What is Near-field Communication?
NFC is a wireless technology that makes use of interacting electromagnetic radio fields to transmit small bits of information between an “initiator” and a “target” — a key card and your hotel room door, for example. This is the same technology that was hacked during Target’s breach, which is why it’s important to protect your company.
Technical Specifications: As with proximity card technology, near-field communication is mediated by magnetic induction between two loop antennas located within each other’s near field, effectively forming an air-core transformer.
The 3 near field communication operations modules are Peer-to-Peer, Read/Write Mode, and NFC Card Emulation Mode. Peer-to-Peer is LLCP meaning it’s run by logical link control protocol. Read/Write is RTD & NDEF, meaning Record Definition Type and Data Exchange Format. NFC Card Emulation mode is a smart card capability for mobile devices.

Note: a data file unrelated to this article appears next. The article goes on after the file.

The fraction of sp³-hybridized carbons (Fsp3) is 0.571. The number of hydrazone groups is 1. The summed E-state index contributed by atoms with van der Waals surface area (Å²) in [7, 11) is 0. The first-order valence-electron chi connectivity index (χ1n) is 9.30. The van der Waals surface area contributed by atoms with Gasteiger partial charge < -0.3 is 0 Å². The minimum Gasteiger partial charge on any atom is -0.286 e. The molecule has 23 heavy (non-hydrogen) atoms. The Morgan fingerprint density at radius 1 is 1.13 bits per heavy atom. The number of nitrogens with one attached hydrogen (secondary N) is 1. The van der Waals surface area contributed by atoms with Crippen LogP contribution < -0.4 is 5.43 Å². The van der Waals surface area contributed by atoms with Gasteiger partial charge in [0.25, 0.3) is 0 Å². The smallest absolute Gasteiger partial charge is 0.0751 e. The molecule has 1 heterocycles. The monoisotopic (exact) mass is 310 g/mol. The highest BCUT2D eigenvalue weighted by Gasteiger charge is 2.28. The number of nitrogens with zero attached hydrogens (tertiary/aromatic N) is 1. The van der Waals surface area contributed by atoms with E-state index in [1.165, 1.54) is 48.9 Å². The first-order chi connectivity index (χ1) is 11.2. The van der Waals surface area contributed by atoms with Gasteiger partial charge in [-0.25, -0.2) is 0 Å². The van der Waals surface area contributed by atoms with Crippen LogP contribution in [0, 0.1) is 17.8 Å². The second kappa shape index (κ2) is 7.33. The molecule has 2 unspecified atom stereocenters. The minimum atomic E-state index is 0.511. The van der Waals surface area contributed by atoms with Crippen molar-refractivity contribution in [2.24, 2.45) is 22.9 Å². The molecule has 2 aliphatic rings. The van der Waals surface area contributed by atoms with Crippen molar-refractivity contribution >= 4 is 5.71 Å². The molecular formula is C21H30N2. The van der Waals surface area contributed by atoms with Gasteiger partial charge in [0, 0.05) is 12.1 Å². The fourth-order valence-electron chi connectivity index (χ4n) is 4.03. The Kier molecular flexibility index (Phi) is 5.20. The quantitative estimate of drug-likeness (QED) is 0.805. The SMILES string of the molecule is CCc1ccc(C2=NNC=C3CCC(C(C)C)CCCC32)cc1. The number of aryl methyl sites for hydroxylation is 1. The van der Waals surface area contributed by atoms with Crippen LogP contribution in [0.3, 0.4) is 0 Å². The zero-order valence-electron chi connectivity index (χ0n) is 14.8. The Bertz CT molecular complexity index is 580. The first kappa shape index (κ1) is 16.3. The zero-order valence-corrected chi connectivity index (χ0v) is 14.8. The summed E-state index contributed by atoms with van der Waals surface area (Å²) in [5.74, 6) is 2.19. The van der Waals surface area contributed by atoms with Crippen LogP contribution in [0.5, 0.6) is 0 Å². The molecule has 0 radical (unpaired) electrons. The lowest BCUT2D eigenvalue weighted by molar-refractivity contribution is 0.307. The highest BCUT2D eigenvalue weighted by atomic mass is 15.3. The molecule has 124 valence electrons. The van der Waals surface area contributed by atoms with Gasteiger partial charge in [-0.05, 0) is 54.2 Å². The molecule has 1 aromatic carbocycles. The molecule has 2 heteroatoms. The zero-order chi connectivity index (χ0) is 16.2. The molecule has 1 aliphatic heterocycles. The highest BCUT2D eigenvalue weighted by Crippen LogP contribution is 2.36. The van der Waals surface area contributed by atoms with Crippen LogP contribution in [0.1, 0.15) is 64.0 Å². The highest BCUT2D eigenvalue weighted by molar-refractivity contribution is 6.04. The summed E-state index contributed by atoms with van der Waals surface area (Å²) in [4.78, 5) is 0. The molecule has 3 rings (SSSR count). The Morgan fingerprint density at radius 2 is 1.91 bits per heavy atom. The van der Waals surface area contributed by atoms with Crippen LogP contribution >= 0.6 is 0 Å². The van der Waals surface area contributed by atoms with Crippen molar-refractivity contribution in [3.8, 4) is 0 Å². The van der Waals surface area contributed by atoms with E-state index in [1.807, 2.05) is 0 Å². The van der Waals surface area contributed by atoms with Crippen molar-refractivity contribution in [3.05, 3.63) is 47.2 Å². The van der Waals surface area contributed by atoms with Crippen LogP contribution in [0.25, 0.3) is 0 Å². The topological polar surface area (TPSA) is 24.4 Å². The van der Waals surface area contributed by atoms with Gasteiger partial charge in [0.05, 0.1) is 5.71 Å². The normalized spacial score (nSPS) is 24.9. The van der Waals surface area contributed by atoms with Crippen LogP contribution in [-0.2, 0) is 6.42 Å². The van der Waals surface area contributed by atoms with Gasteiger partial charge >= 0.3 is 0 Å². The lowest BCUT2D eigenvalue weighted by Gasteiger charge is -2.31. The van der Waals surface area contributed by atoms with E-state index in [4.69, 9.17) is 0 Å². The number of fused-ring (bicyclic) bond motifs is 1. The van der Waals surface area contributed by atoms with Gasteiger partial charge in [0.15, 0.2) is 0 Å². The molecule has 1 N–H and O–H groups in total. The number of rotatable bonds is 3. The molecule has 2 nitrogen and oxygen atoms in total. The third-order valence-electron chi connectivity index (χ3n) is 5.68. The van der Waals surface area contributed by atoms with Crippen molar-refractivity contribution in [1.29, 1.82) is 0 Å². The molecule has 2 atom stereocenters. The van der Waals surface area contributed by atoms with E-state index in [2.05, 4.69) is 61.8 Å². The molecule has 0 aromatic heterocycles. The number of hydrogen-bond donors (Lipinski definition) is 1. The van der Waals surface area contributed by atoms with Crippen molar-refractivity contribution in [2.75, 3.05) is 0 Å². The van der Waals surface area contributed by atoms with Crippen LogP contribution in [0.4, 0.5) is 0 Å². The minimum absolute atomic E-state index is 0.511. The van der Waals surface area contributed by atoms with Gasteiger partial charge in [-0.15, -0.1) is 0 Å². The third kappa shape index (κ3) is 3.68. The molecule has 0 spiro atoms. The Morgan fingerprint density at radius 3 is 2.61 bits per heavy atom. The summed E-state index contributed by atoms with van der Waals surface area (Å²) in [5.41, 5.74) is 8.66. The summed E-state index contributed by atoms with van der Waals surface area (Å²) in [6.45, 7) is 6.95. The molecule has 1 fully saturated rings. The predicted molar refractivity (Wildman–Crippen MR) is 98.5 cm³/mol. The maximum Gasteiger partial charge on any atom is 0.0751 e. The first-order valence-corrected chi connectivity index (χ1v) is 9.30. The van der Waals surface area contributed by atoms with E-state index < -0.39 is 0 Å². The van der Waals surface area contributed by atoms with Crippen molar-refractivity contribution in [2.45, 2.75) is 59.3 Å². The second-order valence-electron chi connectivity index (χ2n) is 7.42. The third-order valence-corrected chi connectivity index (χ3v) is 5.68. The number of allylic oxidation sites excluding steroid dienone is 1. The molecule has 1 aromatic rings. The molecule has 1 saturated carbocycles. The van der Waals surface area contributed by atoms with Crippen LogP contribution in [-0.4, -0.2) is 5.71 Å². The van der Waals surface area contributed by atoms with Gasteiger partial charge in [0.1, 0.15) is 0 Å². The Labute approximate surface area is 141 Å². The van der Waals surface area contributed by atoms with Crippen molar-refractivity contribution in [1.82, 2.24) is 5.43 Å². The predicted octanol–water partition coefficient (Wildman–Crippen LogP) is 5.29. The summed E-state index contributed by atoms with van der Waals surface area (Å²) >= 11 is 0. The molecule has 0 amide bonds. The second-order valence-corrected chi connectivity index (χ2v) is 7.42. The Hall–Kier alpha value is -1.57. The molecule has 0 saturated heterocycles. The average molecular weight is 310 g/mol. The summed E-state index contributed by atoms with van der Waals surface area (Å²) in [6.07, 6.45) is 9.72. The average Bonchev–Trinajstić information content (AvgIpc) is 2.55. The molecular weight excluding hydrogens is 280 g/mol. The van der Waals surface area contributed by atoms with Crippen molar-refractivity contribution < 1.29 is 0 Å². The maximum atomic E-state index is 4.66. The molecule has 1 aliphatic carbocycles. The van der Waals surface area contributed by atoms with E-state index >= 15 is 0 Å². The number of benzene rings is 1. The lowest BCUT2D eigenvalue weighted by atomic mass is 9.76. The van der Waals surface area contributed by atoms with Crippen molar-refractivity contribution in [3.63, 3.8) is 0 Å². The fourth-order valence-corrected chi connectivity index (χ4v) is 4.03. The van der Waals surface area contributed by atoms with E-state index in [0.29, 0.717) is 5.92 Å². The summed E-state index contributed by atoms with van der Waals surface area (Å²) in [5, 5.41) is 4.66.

NFC has a set-up time of less that .1 millisecond. It’s range is up to 10 cm and it’s usability it high; it’s human-centric, easy, intuitive, and fast. The selectivity is high given its security. The use cases are: pay, get access share, initiate service, and easy setup. The consumer experience is touch, wave, and connecting simply.
NFC in Comparison to RFID, IrDa, and Bluetooth